I recently read a blog entitled, "Making No Difference." Alluding to the closing segment on NBC Nightly News ("Making a Difference"), it is the author’s contention that the news media has it all wrong. Those who really make a difference are not a California group that brings hope to deprived, inner-city children by fostering their appreciation of classical music through a program that offers free violin lessons, nor the middle class couple who respond to the desperate need for water in a remote village in Africa by sponsoring a water filtration plant and implementing its construction themselves. No. According to the author, these actions are very kind, but the broadcasting of such activity simply encourages more government grants like National Endowment for the Arts, or they subtly suggest the need for universal national health care. The real heroes and heroines, those who really make a difference, those who are making the greatest difference in American society, and in global well-being generally, are the millions of employees who report to work every day, striving to produce profits for their company, and, in the course of doing so, produce the goods and services enjoyed by all. A person who begins work for ExxonMobil or IBM at age 22 and works for 43 years, thereby contributing to the success of one of America’s great corporations and to the wealth of his country, is a hero who should be honored. Indeed, why is it that capitalism per se is never depicted as making a difference? "It is well and good to devote one’s energies to a nonprofit organization that spreads holiday cheer," the author insists, but his conclusion thunders, "only a free market will create the sort of wealth that reduces poverty to begin with, and so permanently eliminate the effects of poverty."
Rather than get caught up in such disparate ideas, today’s readings demand we journey deeper; and how very appropriate are both readings as we prepare for another national election! Today many of us seem to be hard-wired for polarization. As we ponder the selection from the letter to the Ephesians, we’re challenged to move beyond our dualistic, black and white thinking, right and left positioning. Rather than entrench ourselves more deeply into our own theological or political ideology, we’re asked to acknowledge the fact that all of us, together, form one body, but we have each received different gifts.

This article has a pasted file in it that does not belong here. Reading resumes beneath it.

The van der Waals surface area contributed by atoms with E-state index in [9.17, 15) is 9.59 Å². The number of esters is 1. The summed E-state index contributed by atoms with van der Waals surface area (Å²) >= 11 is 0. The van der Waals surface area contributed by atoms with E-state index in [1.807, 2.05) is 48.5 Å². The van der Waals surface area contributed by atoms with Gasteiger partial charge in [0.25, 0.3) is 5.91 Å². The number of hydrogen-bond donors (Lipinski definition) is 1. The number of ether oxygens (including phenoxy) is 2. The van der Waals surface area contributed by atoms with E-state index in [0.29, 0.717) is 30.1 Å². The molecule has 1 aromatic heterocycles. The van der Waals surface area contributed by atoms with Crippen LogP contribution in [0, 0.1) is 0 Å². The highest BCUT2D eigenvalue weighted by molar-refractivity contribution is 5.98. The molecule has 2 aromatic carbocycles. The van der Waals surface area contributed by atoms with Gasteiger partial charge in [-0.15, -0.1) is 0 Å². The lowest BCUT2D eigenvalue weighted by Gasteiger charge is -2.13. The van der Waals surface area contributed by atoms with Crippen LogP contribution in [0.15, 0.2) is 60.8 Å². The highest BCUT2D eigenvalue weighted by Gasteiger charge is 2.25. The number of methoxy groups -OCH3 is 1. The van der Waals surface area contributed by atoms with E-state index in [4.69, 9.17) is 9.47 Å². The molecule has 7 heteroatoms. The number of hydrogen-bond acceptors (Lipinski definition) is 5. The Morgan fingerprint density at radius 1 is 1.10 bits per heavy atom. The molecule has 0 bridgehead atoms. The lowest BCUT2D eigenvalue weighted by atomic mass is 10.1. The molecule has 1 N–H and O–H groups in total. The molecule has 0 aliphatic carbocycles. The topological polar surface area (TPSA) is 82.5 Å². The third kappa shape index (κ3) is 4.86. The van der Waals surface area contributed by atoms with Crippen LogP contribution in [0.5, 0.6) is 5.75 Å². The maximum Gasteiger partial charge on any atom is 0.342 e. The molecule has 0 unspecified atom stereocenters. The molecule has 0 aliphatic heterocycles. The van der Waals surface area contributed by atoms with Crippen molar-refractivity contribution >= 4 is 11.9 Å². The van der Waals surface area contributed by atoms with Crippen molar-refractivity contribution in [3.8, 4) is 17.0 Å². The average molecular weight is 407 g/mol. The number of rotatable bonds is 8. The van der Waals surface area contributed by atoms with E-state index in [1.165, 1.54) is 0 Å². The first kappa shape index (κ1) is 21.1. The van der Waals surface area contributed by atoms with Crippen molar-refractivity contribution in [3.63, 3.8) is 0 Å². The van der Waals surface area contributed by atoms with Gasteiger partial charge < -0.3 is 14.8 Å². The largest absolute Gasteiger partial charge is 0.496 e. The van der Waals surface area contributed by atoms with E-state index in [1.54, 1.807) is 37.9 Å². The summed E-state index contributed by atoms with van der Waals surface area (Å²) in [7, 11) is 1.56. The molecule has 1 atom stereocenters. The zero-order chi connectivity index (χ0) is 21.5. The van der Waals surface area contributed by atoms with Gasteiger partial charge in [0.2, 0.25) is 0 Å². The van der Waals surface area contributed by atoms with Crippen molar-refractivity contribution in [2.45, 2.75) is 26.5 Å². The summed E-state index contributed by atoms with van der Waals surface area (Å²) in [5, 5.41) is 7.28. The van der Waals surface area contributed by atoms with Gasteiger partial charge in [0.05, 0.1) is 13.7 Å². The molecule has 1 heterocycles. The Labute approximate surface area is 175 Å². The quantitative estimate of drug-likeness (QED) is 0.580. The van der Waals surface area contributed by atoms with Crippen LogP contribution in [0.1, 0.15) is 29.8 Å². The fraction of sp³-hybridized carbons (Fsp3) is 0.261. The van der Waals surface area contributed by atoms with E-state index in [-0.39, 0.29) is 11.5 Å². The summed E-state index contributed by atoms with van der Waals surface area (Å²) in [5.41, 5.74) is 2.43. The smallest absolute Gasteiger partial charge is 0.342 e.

When Jesus spoke of the Kingdom of God, he always seemed to be saying things counter-intuitive. Jesus is a boundary breaker who turns my world upside down. He says God’s Kingdom offers a peace and unity that the world cannot give. This is a Kingdom where, although the princes of this world use their power to dominate and control, in His Kingdom we use power to serve. This is a Kingdom where the weeds and wheat grow together, where it rains on the just and the unjust alike, where those hired at the end of the day receive the same wage as those who labored in the hot sun all day. It’s a Kingdom where we wash one another’s feet, and love our enemies.
Sure, we’ll differ with how we are to implement Jesus’ teaching, but let’s not forget that if we do not suffer and celebrate together, struggle and transmit life together, we are like the person whom Jesus warned: "You will all come to the same dreadful end unless you reform."
Fr. Jack Conley, C.P. is the director of the Office of Mission Effectiveness. He is a member of the Passionist formation community at Catholic Theological Union in Chicago.